“The people in Irricana and Beiseker are having a hard time paying their water bills,” said Borson. “I feel that we are being betrayed by the Province. This is grossly unfair.”
Josh Taylor, Irricana mayor, says his constituents are paying some of the highest rates in the province.
“It is affecting people,” said Taylor. “I would really like the rates to go down, because we are paying too much.”
Airdrie-Chestermere MLA Rob Anderson is in favour of the meeting. He says the Province needs to come up with an integrated water strategy to promote fairness to all jurisdictions.
“It has been an absolute gong show in regards to water management with this government,” said Anderson. “The biggest part of the problem is that the ministers have a listening problem. Until it becomes a crisis, they likely won’t do anything about it.”
Distrust on water issues growing, says studyA University of Alberta study has found public mistrust of government runs deep when it comes to water policy.
A survey of residents living in East-Central Alberta, conducted by PhD student Gaylene Halter, revealed a low level of trust and a high level of skepticism when it comes to programs regarding water issues.
"I think the thing that surprised me the most was the lack of trust," said Halter. "Many people I interviewed felt they had no real voice in shaping water legislation and didn't feel they were part of the consultation process. They definitely don't think they have a say."
She also found that many Albertans have lost interest in public dialogue and democratic debate. She suggested the lack of interest might be because people feel their involvement won't bring about change when it comes to government policy.
"Voter turnout is historically low, my guess would be that people feel they can't affect a change," she said.
A recent scarcity of water in the province, coupled with the high growth rate prompted the study. It focusses on the beliefs and practices of people when it comes to water.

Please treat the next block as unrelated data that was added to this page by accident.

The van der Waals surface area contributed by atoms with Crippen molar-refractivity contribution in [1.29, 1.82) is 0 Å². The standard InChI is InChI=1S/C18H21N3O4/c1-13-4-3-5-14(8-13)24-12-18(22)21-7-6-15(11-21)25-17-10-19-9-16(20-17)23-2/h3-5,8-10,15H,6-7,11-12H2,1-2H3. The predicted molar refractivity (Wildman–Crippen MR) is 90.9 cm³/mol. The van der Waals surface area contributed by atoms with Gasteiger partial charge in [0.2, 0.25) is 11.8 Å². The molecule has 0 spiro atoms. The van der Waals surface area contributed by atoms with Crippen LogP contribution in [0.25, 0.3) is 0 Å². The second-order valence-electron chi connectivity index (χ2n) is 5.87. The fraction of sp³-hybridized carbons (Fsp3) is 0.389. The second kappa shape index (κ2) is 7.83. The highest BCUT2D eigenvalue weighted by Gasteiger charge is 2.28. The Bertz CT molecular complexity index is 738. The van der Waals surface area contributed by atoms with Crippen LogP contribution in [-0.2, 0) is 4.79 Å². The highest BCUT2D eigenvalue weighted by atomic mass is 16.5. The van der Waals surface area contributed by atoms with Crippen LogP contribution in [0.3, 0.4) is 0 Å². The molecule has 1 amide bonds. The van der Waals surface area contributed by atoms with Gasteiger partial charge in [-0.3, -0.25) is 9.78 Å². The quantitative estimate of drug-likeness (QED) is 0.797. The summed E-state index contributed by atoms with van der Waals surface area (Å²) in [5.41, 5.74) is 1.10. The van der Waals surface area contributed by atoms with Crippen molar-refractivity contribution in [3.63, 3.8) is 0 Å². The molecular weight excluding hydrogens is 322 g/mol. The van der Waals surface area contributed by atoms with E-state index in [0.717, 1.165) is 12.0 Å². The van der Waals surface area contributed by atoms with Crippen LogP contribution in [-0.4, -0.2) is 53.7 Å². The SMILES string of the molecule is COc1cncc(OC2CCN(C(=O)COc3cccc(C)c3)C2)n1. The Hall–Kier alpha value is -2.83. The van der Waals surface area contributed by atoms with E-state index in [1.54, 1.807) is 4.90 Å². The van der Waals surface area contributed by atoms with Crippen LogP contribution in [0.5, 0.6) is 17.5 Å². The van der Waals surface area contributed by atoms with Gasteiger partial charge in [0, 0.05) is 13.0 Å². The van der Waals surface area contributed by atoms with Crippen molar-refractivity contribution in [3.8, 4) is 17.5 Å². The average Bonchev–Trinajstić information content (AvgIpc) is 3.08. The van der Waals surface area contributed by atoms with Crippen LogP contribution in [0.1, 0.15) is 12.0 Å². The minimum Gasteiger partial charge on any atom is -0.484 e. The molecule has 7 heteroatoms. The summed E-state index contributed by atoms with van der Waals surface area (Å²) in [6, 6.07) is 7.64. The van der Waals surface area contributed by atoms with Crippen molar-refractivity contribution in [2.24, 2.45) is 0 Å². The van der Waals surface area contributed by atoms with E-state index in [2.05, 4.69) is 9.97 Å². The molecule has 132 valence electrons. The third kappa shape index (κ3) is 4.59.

"I felt it was an area that required more looking into," said Halter. "It is our attitude to water that determines how we use it."
The study was conducted between April 2009 and April 2010, and focused on the Battle River Watershed, an area that has struggled with drought since 2000.
Halter interviewed a variety of people in the area, including elected officials, business owners, municipal workers and farmers.
Besides the lack of trust in public consultation processes, the research revealed other concerns about water policies including cost, lack of knowledge, and preservation of the environment.
"My study showed that the public perception is that the current consultation process is more of a show-and-tell rather than having residents develop water regulation," said Halter. "Without direct involvement form the community, people will be reluctant to accept and follow water resource management plans."
Halter forwarded several recommendations to the Alberta Institute for Agriculture, Forestry and the Environment, which was established in 2008 to deal with increasing pressure on the province's natural resource.